Before the new regulations were drafted, 14 FDA officials toured three North Fork farms in August 2011 to see how local farms were run.
“We showed them what the impact would be on small farms and the practicality of such regulations,” Mr. Gergela said. “We’re a bit disappointed.”
Of all the regulations, the documentation process will likely have the biggest effect on local farmers.
“All the growers are practicing so many aspects of food safety, they are just not documenting them to the extent that this new rule is going to make them,” said Sandra Menasha, a Cornell Cooperative Extension educator who trains local farmers to meet the new regulations.
Growers are going to need to be able to trace back every product that leaves their farm to the field where it was harvested, down to the hand that picked it, Ms. Menasha said. She has a 70-page document listing the different types of records growers will need to keep, which include daily temperate readings of refrigeration units, dates and times equipment is cleaned and sanitized and lists of visitors to the farm.
“We’re trying to keep up with everything but it’s getting harder,” said John Kujawski, a potato farmer in Riverhead. ”With all the stuff we have to do, it’s almost like we have to get a full-time secretary here.”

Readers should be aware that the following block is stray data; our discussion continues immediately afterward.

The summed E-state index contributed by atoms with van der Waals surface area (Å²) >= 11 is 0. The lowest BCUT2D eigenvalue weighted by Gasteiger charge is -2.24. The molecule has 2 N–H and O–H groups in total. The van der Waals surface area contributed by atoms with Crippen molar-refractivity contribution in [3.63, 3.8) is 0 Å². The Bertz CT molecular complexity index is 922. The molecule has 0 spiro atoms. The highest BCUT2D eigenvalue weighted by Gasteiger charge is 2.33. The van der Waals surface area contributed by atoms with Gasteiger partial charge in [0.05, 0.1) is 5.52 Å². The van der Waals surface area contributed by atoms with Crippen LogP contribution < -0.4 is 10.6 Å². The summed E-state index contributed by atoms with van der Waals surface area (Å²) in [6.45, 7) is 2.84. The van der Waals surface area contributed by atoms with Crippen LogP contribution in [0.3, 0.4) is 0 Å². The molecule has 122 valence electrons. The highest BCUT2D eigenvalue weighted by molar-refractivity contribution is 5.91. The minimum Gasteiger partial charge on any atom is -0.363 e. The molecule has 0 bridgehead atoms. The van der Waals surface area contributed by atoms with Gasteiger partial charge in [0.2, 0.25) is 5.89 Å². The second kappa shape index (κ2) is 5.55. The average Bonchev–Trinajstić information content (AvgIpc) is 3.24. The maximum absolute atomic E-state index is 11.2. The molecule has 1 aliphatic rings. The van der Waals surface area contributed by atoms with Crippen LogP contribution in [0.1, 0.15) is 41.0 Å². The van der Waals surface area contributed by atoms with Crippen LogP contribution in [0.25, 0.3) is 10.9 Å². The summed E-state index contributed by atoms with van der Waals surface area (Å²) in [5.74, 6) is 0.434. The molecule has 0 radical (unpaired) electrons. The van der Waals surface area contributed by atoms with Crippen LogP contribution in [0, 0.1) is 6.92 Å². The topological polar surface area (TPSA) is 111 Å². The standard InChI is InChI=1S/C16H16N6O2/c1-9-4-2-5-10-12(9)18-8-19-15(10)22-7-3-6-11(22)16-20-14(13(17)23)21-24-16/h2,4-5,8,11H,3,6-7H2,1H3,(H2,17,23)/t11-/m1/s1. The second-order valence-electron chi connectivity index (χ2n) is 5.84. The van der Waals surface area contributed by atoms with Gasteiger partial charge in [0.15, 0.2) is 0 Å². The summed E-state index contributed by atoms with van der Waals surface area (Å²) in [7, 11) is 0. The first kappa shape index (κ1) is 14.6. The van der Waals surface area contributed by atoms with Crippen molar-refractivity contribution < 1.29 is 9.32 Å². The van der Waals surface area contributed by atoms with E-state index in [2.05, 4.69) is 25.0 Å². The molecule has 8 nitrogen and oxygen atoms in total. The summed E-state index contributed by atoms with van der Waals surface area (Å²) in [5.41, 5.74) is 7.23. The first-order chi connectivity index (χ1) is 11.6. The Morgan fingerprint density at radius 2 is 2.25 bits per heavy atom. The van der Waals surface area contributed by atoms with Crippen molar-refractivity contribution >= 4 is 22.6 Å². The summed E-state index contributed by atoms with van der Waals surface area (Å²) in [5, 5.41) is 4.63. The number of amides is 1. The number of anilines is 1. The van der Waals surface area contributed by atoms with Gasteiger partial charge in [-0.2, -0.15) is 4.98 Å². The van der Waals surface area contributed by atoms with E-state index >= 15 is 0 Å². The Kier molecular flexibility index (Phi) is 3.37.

One upside to the new law is that some small farms will be exempt from the regulations. Farms with an average annual income of less than $500,000 for the past three years, which sell more of their products direct to consumers than to other distributors, would be considered exempt, according to the act.
Many area farms, however, do not qualify for the exemptions. Ms. Menasha estimates that about half of the North Fork’s farmers will still have to deal with the new regulations.
Depending on the size of the farm, the FDA estimates it will cost farm owners between $5,000 and $30,000 annually to comply with the new regulations.
Lyle Wells, whose family has been farming in Riverhead for centuries, said it would probably cost him $30,000 to hire someone full-time to handle the documentation alone, aside from all the other requirements he will have to meet.
“On top of the increased cost of production — fertilizer, fuel, the increased burden of environmental stewardship — the record keeping and regulations make it harder for our farmers to compete , not only on the world market but the U.S. market,” Ms. Menasha said. “We’re all small family-run farms,”
These new food safety regulations are still up for debate, as the FDA will be accepting comments on them through Sept. 16, a 120-day extension from its original deadline of May 16.
Comments can be submitted electronically at www.regulations.gov or mailed to Division of Dockets Management (HFA-305), Food and Drug Administration, 5630 Fishers Lane, Room 1061, Rockville, MD 20852.